The next day we met a couple of people from my project and went to a village outside of Tegus called Valle de Angeles – all of the guide books and websites about Tegus say that at weekends it is overtaken my tourists and people visiting from the centre but it isn’t overcrowded at all. You can see why people come here from the centre though – it is so relaxing compared to the city with no noisy traffic, no staring as the people must be a lot more used to white people and fresh air!! We had a wander round and some lunch with my project friends before they had to leave and then me and Laura just sat in a cafe all afternoon relaxing…and getting sunburnt of course. When we first got there, at about 10am, we were in a shop when the power went off but we’re quite used to this by now and we assumed it would be back on within an hour. It wasn’t. We got to our hotel for the night at about 4 in the afternoon and still no sign of it – in the end it didn’t come back on until midday the next day. So when Brynja came to meet us, we had to walk down to the centre of the village in pitch black for about 15 minutes. And I mean pitch black – we couldn’t see anything!! It was terrifying, especially when a man walked past and whispered ´hallo!´ to us. But we managed to find a restaurant serving food – no idea how they cooked it – and bought some candles so we managed to have some light and warmth back at the hotel. The next day we had another problem when we couldn’t use any of the ATMs because of the power cut so we had to go back to the city in hope of electricity – so we did manage to survive a night with no power in a tiny Honduran village but had to give up pretty earlier the next day.

This week I have been with my project to a couple of places – on Wednesday we went to a market in Comayuguela and on Thursday a community centre in a tiny village outside of the city. They were teaching the children about self esteem and what they need to do to become tutores to younger children. The activities in the village were also for the parents (there were about 40 mums and one dad!) and I saw with one of the guys for a bit while he was taking details from the mothers about their family and home. One of the questions was weather they had electricity or televisions in their homes – most did have electricity but hardly any had TVs. And also what kind of floor they have, most said concrete. It’s so strange how close they live to the capital city of Honduras but they have completely different access to things such as water and electricity. Also, one woman I’ll use as an example was 34 – she had four children, the oldest being 18 – and her husband was 47. So she was 16 when she had her first child and her husband was 29. But that is a completely normal family here. As we were walking back to the main road to get the bus home, a little boy walked with us and he had no shoes on – and the ground was all broken up and covered in stones etc. The people from my project asked him why he didn’t have any shoes and he said his family couldn’t afford them – so sad. He seemed perfectly happy and friendly though. The children in Honduras are unbeliveably cute by the way – I want to bring them all home!!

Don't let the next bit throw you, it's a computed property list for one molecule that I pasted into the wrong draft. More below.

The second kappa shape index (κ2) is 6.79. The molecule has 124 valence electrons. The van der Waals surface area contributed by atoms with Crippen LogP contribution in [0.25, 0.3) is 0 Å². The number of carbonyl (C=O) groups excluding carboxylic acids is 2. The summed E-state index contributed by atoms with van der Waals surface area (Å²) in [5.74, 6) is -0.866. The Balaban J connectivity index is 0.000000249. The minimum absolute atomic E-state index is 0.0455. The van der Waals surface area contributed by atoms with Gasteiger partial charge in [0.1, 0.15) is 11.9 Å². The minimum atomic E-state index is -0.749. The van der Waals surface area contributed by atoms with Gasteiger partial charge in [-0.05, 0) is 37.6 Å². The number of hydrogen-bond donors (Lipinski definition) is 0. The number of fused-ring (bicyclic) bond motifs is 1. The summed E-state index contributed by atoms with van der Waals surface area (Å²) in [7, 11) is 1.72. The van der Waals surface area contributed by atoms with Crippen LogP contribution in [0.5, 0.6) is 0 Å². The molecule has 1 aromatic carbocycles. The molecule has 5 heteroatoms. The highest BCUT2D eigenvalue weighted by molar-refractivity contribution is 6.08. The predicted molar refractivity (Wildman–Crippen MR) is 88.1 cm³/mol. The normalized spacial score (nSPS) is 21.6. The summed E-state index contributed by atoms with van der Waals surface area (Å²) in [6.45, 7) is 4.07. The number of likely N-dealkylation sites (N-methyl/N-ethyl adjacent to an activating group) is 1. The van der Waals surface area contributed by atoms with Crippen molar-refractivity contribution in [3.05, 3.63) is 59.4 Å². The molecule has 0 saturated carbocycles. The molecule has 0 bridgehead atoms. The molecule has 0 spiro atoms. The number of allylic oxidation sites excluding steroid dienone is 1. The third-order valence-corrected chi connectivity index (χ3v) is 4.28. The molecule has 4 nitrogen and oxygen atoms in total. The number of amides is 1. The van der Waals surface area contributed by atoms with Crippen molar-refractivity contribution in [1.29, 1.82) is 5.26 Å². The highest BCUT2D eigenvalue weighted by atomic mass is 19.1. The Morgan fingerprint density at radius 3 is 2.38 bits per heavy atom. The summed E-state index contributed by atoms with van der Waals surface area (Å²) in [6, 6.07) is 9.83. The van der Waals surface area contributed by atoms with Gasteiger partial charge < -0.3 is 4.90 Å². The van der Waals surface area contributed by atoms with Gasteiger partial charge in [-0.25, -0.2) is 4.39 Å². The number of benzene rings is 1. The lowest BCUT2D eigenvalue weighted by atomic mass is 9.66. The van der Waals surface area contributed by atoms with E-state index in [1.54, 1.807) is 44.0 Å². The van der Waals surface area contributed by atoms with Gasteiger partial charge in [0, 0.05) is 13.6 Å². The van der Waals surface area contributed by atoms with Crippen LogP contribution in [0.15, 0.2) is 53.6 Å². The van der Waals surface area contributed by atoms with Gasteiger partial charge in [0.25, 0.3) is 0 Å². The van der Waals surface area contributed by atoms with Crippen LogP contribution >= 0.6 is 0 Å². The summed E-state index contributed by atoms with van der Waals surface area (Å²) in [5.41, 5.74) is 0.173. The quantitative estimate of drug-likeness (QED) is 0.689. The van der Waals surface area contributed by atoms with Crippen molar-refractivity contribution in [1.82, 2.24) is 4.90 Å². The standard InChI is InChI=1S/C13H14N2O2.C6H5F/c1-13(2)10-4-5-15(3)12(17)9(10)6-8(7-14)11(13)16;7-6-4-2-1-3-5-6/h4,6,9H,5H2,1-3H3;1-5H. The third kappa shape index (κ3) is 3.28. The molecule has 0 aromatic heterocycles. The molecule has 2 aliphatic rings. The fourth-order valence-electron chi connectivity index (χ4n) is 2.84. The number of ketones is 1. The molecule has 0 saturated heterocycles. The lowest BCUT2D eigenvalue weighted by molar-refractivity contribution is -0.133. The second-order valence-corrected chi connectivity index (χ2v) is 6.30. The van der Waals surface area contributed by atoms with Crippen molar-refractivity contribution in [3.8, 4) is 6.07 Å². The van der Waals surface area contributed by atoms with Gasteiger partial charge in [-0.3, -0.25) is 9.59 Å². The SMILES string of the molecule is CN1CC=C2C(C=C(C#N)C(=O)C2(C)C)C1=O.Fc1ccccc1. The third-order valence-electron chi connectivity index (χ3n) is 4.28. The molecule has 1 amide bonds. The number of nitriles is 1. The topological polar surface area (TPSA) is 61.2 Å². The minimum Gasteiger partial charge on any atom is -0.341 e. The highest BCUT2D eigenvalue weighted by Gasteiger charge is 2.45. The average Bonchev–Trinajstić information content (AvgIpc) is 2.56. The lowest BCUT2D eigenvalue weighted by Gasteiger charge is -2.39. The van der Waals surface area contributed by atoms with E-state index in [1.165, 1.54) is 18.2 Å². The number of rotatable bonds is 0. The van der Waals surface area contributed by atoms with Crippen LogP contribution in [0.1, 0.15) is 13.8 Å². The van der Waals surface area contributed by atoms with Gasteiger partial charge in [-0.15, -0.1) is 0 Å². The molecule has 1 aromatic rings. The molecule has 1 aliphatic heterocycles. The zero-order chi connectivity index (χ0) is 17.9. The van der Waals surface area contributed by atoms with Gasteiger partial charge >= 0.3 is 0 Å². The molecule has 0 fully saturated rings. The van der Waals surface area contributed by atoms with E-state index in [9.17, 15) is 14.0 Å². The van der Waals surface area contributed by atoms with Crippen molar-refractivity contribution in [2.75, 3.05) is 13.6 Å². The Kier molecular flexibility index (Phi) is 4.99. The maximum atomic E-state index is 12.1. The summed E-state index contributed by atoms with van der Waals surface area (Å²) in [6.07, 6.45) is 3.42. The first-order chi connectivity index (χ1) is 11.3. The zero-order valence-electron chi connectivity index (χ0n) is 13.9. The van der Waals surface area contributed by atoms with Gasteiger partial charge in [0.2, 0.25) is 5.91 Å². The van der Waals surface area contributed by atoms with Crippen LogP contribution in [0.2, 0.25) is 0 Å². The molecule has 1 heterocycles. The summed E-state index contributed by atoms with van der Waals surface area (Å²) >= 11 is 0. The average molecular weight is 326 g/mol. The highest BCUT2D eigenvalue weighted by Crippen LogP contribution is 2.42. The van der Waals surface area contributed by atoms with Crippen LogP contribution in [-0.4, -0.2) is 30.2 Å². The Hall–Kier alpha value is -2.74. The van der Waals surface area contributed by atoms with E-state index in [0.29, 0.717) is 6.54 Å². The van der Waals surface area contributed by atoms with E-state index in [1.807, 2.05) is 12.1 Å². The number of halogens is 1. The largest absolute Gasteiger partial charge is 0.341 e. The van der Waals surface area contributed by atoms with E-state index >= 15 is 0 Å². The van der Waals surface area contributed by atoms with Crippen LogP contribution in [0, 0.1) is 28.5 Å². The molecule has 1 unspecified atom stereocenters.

This weekend is going to be full of a salsa club on saturday, a picnic in a local park and, hopefully, a swimming pool so I’m sure I will have lots to update on next time. Still no laptop but as soon as I get it I will put photos on Facebook and some on here.

Have a good weekend everyone! x